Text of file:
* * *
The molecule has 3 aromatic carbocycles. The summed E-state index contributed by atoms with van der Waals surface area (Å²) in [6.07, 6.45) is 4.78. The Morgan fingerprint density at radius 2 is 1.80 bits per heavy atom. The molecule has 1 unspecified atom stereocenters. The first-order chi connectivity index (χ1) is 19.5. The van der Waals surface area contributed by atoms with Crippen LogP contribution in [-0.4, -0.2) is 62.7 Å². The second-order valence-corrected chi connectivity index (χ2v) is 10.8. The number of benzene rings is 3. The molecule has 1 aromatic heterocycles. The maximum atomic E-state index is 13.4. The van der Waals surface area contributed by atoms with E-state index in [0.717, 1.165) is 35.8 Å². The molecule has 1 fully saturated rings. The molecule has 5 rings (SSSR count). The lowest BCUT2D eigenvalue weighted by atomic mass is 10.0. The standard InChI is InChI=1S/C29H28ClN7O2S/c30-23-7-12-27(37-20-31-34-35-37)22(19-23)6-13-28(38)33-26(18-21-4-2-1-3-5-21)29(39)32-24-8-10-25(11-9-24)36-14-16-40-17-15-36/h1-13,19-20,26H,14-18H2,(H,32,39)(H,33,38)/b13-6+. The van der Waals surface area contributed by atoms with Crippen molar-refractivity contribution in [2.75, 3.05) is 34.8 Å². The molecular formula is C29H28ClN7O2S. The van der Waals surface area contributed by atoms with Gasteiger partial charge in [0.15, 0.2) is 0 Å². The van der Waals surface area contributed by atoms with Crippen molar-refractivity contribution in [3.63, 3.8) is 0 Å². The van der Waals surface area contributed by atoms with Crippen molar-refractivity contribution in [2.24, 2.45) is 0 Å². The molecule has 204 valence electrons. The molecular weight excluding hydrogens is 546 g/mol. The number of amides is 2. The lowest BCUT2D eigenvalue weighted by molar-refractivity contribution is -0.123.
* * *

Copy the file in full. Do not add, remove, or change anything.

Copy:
The molecule has 3 aromatic carbocycles. The summed E-state index contributed by atoms with van der Waals surface area (Å²) in [6.07, 6.45) is 4.78. The Morgan fingerprint density at radius 2 is 1.80 bits per heavy atom. The molecule has 1 unspecified atom stereocenters. The first-order chi connectivity index (χ1) is 19.5. The van der Waals surface area contributed by atoms with Crippen LogP contribution in [-0.4, -0.2) is 62.7 Å². The second-order valence-corrected chi connectivity index (χ2v) is 10.8. The number of benzene rings is 3. The molecule has 1 aromatic heterocycles. The maximum atomic E-state index is 13.4. The van der Waals surface area contributed by atoms with E-state index in [0.717, 1.165) is 35.8 Å². The molecule has 1 fully saturated rings. The molecule has 5 rings (SSSR count). The lowest BCUT2D eigenvalue weighted by atomic mass is 10.0. The standard InChI is InChI=1S/C29H28ClN7O2S/c30-23-7-12-27(37-20-31-34-35-37)22(19-23)6-13-28(38)33-26(18-21-4-2-1-3-5-21)29(39)32-24-8-10-25(11-9-24)36-14-16-40-17-15-36/h1-13,19-20,26H,14-18H2,(H,32,39)(H,33,38)/b13-6+. The van der Waals surface area contributed by atoms with Crippen molar-refractivity contribution in [2.75, 3.05) is 34.8 Å². The molecular formula is C29H28ClN7O2S. The van der Waals surface area contributed by atoms with Gasteiger partial charge in [0.15, 0.2) is 0 Å². The van der Waals surface area contributed by atoms with Crippen molar-refractivity contribution in [3.63, 3.8) is 0 Å². The van der Waals surface area contributed by atoms with Crippen molar-refractivity contribution in [2.24, 2.45) is 0 Å². The molecule has 204 valence electrons. The molecular weight excluding hydrogens is 546 g/mol. The number of amides is 2. The lowest BCUT2D eigenvalue weighted by molar-refractivity contribution is -0.123.